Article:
OWINGS MILLS -– The playing surface at M&T Bank Stadium will be switched from artificial to natural grass next season, and the move is being endorsed by both Ravens players and coaches.
While the organization is not linking this season’s rash of injuries to the current playing surface, players generally believe that playing on grass is easier on their legs and less hazardous. Quarterback Joe Flacco, running back Justin Forsett, and wide receiver Steve Smith all suffered season-ending injuries during home games this season.
“With my surgeries that I’ve had, I can tell after the game if I’ve played on that hard turf or have played on grass,” cornerback Lardarius Webb said following Friday’s practice. “It’s a black-and-white difference.”
Webb said players were consulted about the change before the decision was made.
“I’m a veteran around here, I’ve been here a couple of years,” said Webb, now in his seventh season with the team. “I was kind of involved in the process. They kind of brought some of the leaders together and asked them. I’ve got my opinion in it and threw it in. They kind of made an organizational decision and I thought it was a great decision.”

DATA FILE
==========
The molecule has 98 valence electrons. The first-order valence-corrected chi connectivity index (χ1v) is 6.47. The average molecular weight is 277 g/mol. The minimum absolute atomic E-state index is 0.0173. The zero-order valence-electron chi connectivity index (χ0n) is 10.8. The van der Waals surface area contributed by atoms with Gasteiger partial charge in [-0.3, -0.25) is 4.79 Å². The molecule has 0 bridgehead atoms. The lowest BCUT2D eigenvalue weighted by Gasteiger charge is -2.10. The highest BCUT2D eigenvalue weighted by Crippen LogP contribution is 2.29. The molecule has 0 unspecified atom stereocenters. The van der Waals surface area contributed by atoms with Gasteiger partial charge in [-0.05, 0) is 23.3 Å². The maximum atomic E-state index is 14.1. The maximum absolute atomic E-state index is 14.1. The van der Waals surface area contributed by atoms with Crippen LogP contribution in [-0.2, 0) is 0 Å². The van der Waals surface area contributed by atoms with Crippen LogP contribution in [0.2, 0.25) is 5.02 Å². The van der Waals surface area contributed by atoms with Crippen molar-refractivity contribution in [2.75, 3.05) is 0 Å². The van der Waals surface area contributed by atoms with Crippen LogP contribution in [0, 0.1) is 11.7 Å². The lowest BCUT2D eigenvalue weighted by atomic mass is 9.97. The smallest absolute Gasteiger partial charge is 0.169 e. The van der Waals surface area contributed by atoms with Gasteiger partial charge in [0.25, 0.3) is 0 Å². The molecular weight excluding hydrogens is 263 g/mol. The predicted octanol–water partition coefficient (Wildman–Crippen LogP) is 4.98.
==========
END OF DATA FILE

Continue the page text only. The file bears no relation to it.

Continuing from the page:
The Ravens already have natural grass on their outside fields at their practice facility. Most Ravens players prefer practicing outside, regardless of the temperature, rather than on the indoor field that has an artificial surface.
The Ravens practiced indoors all this week with the heat turned up, trying to simulate Sunday’s game temperature in Florida when facing the Dolphins. Webb said his legs could tell the difference, and he added that he believed playing on grass was safer.
“I just walked off practice and I can tell the difference,” Webb said. “We’re looking at the numbers. They say injuries happen more on turf than on grass. Simple as that.”
Ravens coach John Harbaugh said he looked forward to playing on grass for home games next season.
“My thoughts are, I think it’s great,” Harbaugh said. “To me, it’s Baltimore. It epitomizes what Baltimore is all about, the history of football in Baltimore.
“In terms of the way our stadium is configured, it doesn’t get a lot of sun, so that was something that was a big consideration, as far as the turf originally. But our grounds people have done a great job of researching it, and they feel like they have the type of grass now that can thrive there.”
Asked if he lobbied for a grass field at home, Harbaugh smiled and said, “I may have.”
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